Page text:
Israeli researchers identify biblical kingdom of Edom

The biblical kingdom of Edom has always been a significant puzzle for biblical archeology.

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September 19, 2019 02:16
4 minute read.
Excavations of ancient copper mines as part of Tel Aviv University’s Central Timna Valley Project. C

Excavations of ancient copper mines as part of Tel Aviv University’s Central Timna Valley Project. Copper production technologies and the organization of the industry reflect the society responsible for this enterprise. (photo credit: E. BEN-YOSEF AND THE CENTRAL TIMNA VALLEY PROJECT)

The biblical kingdom of Edom has always been a significant puzzle for biblical archaeology. Although evidence is supplied in the Bible, the archaeological record has always had trouble interpreting the text, which said that it existed as a kingdom long before the kings of Israel.

But research has uncovered the untold story of a thriving and wealthy society in the Arava Desert – in parts of Israel and Jordan – that existed during the 12th-11th centuries BCE.


Collecting slag and charcoal samples from “Slaves’ Hill”, Timna Valley, Israel. The fine layers of technological waste – well-dated by radiocarbon – provide a detailed record of technological change in biblical Edom (Credit: E. Ben-Yosef and the Central Timna Valley Project)

“Using technological evolution as a proxy for social processes, we were able to identify and characterize the emergence of the biblical kingdom of Edom,” explained Tel Aviv University’s Prof. Ezra Ben-Yosef, who led the study with Prof. Tom Levy of the University of California, San Diego. “Our results prove it happened earlier than previously thought and in accordance with the biblical description.”

According to the study, which was published on Wednesday on the site of the scientific journal PLOS ONE, the kingdom’s wealth appears to have been built on a “hi-tech network” of copper, the most valuable resource in the region at the time. Copper was used in ancient times to craft weapons and tools, and the production process for copper is incredibly complex.

“Copper smelting was essentially the hi-tech of ancient times,” Ben-Yosef told The Jerusalem Post.

Using a methodology called the punctuated equilibrium model, the research team analyzed findings from ancient copper mines in Jordan and Israel to create a timeline of the evolution of copper production from 1300-800 BCE. The investigation found a significant decrease of copper in the slag – the waste of copper extraction by smelting – at the Arava site, implying that the process became more efficient and streamlined.

Researchers say the more efficient process was a result of the military invasion of Pharaoh Shoshenq I of Egypt (the biblical “Shishak”), who sacked Jerusalem in the 10th century BCE. Rather than result in destruction in the region, the researchers argue that it instead sparked a “technological leap” in copper production and trade.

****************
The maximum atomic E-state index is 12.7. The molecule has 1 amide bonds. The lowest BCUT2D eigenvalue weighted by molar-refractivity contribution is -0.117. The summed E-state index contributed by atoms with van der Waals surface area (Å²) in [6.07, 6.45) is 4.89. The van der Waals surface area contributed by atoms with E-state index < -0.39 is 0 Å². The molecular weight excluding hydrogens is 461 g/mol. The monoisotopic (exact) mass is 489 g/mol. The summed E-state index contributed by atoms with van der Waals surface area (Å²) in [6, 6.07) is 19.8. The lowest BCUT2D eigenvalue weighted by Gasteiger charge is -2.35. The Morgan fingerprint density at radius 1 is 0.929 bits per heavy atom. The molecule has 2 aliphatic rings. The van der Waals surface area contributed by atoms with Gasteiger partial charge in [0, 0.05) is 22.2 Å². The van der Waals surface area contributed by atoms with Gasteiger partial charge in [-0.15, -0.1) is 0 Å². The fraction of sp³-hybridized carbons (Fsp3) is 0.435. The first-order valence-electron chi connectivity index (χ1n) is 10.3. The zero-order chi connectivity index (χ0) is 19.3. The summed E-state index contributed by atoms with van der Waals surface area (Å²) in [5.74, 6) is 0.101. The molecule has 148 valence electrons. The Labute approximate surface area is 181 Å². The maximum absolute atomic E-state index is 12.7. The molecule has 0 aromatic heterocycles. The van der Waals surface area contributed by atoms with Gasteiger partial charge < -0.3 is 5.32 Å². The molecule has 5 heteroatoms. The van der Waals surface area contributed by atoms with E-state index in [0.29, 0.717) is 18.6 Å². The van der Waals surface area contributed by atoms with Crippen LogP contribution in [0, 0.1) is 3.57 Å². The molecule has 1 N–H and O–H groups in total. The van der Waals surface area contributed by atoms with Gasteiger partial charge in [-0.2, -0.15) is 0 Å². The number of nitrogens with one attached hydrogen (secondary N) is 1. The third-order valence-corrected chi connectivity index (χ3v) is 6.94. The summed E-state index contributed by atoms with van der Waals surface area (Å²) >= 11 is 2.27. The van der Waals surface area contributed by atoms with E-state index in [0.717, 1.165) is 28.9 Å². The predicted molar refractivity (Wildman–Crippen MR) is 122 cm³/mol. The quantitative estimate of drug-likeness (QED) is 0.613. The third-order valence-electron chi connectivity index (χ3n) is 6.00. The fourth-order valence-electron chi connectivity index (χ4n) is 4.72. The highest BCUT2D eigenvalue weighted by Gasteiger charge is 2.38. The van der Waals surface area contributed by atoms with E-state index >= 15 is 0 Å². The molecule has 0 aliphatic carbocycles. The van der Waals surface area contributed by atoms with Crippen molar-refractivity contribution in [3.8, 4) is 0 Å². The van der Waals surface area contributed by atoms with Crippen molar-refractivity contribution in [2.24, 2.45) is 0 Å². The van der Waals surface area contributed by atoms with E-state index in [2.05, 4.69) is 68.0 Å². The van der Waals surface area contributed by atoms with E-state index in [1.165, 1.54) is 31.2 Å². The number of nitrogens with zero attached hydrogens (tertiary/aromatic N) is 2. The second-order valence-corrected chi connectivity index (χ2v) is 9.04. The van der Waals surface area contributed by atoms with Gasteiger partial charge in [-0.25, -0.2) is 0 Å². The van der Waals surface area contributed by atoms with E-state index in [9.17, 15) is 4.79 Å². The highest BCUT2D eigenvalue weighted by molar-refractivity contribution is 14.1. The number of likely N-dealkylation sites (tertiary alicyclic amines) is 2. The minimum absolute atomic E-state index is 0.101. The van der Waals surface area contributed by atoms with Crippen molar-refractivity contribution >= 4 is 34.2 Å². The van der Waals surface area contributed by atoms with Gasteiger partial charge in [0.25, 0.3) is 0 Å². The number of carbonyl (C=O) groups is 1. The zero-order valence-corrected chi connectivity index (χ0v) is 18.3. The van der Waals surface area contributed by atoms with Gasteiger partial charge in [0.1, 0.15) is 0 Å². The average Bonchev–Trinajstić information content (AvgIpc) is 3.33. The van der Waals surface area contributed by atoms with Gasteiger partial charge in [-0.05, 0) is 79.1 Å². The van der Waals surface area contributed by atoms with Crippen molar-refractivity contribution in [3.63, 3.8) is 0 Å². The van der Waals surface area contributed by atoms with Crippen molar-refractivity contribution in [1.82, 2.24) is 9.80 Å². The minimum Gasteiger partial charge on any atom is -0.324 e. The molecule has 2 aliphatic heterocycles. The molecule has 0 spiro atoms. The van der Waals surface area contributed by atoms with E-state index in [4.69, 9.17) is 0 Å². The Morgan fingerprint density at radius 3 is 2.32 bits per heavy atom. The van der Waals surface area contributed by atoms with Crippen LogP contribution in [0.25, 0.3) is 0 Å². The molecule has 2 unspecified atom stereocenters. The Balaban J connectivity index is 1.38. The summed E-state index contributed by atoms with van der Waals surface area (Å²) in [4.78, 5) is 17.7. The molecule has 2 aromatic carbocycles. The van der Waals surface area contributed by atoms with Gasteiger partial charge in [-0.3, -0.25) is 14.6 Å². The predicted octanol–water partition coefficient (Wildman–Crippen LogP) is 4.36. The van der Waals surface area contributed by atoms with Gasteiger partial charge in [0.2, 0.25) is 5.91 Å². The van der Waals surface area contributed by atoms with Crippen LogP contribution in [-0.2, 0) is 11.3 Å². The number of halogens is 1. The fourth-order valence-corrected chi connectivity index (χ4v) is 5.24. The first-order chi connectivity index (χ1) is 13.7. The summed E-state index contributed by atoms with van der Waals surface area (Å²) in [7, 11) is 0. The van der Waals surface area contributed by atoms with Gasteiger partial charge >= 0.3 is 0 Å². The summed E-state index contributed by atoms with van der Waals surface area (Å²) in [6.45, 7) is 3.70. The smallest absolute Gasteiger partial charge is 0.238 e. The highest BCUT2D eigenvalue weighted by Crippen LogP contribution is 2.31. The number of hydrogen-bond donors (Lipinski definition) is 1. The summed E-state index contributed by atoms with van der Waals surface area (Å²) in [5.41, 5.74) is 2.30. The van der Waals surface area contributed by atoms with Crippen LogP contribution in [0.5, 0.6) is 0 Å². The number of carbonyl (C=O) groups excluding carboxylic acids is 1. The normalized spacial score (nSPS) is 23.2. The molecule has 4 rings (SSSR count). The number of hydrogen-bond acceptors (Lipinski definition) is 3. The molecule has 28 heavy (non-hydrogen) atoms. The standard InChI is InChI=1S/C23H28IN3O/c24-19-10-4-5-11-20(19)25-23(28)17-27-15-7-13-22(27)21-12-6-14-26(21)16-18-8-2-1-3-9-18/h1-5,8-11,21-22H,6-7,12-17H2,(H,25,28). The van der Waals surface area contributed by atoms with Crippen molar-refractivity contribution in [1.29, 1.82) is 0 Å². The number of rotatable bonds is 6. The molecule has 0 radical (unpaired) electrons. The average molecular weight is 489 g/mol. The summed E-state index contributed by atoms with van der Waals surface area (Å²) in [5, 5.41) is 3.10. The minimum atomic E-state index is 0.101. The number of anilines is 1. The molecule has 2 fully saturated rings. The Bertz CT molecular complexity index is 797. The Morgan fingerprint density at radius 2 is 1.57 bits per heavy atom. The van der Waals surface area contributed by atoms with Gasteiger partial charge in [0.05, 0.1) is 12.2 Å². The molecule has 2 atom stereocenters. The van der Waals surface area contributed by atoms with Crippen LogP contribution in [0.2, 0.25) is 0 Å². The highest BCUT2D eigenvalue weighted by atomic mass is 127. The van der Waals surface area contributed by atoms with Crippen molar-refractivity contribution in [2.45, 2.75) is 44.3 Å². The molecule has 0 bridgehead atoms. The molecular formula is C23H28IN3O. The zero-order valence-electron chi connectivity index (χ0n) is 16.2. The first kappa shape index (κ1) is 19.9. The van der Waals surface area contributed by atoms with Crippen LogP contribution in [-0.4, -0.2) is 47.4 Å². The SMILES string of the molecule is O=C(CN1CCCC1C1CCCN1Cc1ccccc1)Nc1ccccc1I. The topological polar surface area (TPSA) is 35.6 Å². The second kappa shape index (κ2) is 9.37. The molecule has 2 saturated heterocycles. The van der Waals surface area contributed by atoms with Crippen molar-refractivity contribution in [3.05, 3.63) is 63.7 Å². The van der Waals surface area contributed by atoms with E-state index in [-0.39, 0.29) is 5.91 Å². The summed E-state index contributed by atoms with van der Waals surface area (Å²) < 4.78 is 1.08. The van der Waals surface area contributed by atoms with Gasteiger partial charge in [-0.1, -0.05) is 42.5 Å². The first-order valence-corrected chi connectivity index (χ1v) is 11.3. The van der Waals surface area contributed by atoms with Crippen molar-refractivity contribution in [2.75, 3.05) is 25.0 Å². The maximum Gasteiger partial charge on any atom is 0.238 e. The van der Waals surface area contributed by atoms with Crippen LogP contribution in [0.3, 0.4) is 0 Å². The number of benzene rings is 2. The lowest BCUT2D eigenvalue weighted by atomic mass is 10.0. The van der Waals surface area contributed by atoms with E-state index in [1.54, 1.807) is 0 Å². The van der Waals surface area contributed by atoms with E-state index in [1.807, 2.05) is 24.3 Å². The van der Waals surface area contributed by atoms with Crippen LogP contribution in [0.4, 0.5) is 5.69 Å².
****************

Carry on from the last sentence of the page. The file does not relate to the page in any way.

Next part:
“We demonstrated a sudden standardization of the slag in the second half of the 10th century BCE, from the Faynan sites in Jordan to the Timna sites in Israel, an extensive area of some 2,000 sq.km., which occurred just as the Egyptians entered the region,” Ben-Yosef said. “The efficiency of the copper industry in the region was increasing. The Edomites developed precise working protocols that allowed them to produce a very large amount of copper with minimum energy.”

However, as Egypt was a weaker power at this time, it is unlikely that it had control over the copper trade, allowing it to remain a local enterprise. Ben-Yosef explained that Egypt was primarily an importer of goods at the time, so it had an interest in streamlining efficiency in the region.

In fact, this was not the only new innovation introduced to the region by the invasion of Shoshenq I – the camel was first introduced to the region at this time as well.

“Our new findings contradict the view of many archaeologists that the Arava was populated by a loose alliance of tribes, and they’re consistent with the biblical story that there was an Edomite kingdom here,” explained Ben-Yosef of TAU’s department of archaeology and ancient Near Eastern cultures. “A flourishing copper industry in the Arava can only be attributed to a centralized and hierarchical polity, and this might fit the biblical description of the Edomite kingdom.”


More than 6 m of copper production waste were excavated at Khirbat en-Nahas, Jordan. The excavated materials from here and other sites were used to track more than four centuries of technological and social evolution in biblical Edom (Credit: T. Levy)More than 6 m of copper production waste were excavated at Khirbat en-Nahas, Jordan. The excavated materials from here and other sites were used to track more than four centuries of technological and social evolution in biblical Edom (Credit: T. Levy)


While archaeology had never doubted the existence of the Edomite kingdom, it was widely assumed to have emerged around the late eighth century BCE in the Edomite Plateau, located in Jordan near Petra and southeast of the Dead Sea.

“Before they built their capital in the plateau, the Edomites were a complex and organized kingdom, but they were still nomadic,” said Ben-Yosef. “They dwelled in tents. They didn’t have villages or cities, but they had cemeteries and smelting sites.”

The Edomites eventually did settle in cities on the plateau and built settlements along the trade routes, but these findings prove that they possessed a centralized system of organization long before they settled there.


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